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While the connection between office design and a healthy, productive work environment is clear, facilities and culture experts are also beginning to unpack the importance of break room design in your company culture.

A recent study published in Healthcare Design Magazine revealed that “an extreme break room makeover” at one health facility reduced staff “stress and fatigue” so dramatically that staff turnover-related costs even improved.

Among many research-driven organizations, there’s a definitive trend toward investing heavily in break room designs that act as a holistic, healthy retreat for staff members. In the words of workplace strategist Stephanie Heiple, “A break room with some vending machines is not cutting it anymore as a nice place to which employees can retreat.”

According to Heiple’s research published in FMLink, companies are wise to consider their ratio of individuals to break spaces, the quality of break room amenities, the selection of color and furniture and how other factors impact break room design and culture. 

To help you understand how to customize your space to fit your cultural objectives and boost your employee morale, review of some of today’s best practices in break room design.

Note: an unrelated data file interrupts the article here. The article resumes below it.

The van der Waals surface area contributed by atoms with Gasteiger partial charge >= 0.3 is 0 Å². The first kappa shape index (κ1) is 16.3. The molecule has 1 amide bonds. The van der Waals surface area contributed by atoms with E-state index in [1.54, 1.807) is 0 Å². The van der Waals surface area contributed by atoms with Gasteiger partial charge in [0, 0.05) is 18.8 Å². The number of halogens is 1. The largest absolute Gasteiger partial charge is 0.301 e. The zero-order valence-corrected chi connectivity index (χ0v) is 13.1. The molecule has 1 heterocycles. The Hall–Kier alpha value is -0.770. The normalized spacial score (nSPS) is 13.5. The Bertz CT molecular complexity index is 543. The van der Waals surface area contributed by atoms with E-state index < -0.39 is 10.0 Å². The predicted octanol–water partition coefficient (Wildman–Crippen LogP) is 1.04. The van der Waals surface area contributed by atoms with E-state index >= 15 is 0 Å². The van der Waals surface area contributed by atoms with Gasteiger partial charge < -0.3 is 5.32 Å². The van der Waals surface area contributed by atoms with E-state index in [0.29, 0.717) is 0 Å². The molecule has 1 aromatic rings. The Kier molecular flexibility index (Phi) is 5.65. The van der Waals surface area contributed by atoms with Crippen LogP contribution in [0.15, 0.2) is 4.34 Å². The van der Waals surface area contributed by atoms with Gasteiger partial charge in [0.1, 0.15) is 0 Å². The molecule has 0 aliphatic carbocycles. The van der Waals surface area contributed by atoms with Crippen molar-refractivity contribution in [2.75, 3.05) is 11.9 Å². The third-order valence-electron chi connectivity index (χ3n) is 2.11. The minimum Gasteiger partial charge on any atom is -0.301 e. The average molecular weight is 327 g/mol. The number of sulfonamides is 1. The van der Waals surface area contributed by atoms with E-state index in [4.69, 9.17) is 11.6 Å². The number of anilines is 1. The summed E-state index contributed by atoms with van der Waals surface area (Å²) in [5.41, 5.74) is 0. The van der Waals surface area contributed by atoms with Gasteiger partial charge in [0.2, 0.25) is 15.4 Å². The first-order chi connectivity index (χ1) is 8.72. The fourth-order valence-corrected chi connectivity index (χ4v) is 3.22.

Take a Break

The days of driving maximum employee productivity at all costs are over. Leaders are now well aware that the happiest, most creative and highly engaged employees are the ones who don’t sit at their desk pounding out work from 9 a.m. to 7 p.m.

However, while 86 percent of employees admit they’re more productive when they take breaks, a full 25 percent forget to take a few minutes off during an eight-hour shift. The disconnect between employees who recognize the value of breaks and the ones who actually take them is driving the world’s most innovative and employee-centric organizations to rethink their break rooms.

Today’s corporate culture is trending toward more high-quality employee perks, including healthy snacks and better break room coffee. Instead of low-quality drip coffee, companies are fueling their employees with higher-quality local cold brew on tap via nitrogen-fueled kegerators, coconut water, probiotic beverages, cold pressed juices and similarly, great break room chilled beverage perks.